Striped Toga Eggplant doesn’t bare much of a resemblance to the eggplants we are accustomed to, It looks like some sort of strange exotic fruit – till you cut it open and see that its beauty is only skin deep.
The eggplants are borne in small clusters on a 3 – 4 foot bushy perennial plant. They are perennials but are commonly grown as annuals. They are edible but are frequently grown as ornamental.
The fruits are small – 1″ wide by 3″ long and have lots of seeds which contributes to their strong taste. They serve as attractive eye candy in any garden scenario, they start green and as they progress will morph to yellow followed by gradually deepening shades of orange with stripes of green.
Start seeds indoors 6 – 8 weeks before planting outdoors.
Maturity at 65 – 75 days from transplant.
Color -Yellow – Orange / Green Stripes
Average Plant Height – 3 – 4 ft.
Spacing – 18″-24″
USDA Hardiness Zones 5 – 11
Germination 12 – 14 days.
Fruit Size 3″ Long X 1″ Round
Slightly Above Average Yields By Weight
Average Yields – each Plant should produce anywhere from 2 – 5 Eggplants.
Poorly watered plants will frequently produce bitter tasting eggplants, adequate moisture is essential.
Eggplant grows best in a well-drained sandy loam or loam soil, fairly high in organic matter. Start early indoors in peat pots or cell packs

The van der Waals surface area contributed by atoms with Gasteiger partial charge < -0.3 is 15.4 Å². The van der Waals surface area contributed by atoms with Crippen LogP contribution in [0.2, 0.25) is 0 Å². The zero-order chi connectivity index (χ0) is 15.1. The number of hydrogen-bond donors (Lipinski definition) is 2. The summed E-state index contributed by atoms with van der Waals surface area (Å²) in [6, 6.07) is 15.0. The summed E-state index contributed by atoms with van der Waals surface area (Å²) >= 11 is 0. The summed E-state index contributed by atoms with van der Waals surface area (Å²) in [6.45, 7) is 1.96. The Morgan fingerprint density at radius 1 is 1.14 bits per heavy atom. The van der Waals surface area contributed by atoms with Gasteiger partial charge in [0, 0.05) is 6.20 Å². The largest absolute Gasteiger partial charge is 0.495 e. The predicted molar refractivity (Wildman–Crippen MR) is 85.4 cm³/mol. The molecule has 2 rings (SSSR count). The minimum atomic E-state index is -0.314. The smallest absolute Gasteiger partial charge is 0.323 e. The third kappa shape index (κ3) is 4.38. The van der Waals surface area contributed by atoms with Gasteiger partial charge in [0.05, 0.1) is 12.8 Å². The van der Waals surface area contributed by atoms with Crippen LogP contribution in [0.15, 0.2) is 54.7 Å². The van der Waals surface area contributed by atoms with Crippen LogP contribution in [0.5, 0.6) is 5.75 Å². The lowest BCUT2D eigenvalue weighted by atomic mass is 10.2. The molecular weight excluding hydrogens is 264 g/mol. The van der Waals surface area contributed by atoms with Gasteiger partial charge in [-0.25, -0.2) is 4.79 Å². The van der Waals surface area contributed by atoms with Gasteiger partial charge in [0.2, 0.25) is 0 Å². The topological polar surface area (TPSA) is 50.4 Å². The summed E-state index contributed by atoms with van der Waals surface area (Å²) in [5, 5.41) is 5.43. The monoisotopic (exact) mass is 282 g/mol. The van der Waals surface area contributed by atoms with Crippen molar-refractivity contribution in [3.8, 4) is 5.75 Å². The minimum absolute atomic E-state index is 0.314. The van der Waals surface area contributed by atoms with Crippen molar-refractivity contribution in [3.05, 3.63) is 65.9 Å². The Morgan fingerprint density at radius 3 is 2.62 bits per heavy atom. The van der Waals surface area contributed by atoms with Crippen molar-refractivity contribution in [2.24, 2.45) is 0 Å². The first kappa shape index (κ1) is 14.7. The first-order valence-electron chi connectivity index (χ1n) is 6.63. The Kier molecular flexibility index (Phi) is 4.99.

Rows should be 3 to 5 ft. apart. Plants should be 2 to 3 ft. apart. Transplants should be about 6 weeks old and slightly hardened, grown in 2 inch. or larger pots.
All eggplant varieties are highly susceptible to flea beetle attack particularly early in the season. Aphids also attack these plants and come later in the season. Varieties of Aphids that attack eggplants are generally either a light blue-green or amber, sometimes black.
Its flavor and color are actually more desirable when harvested before full maturity. When it approaches its full 10 – 12″ length the color darkens and it looses a wee bit of its mild taste. Harvesting early will also encourage new growth.
The outdoor environment can be very harsh for a transplant. So, harden the transplants before planting outdoors to increase their survival rate. Place them outdoors in their original containers where they will receive direct sunlight and some wind for a few hours each day for a week, possibly more. Gradually lengthen the amount of time outside each day. Move the plants inside at night.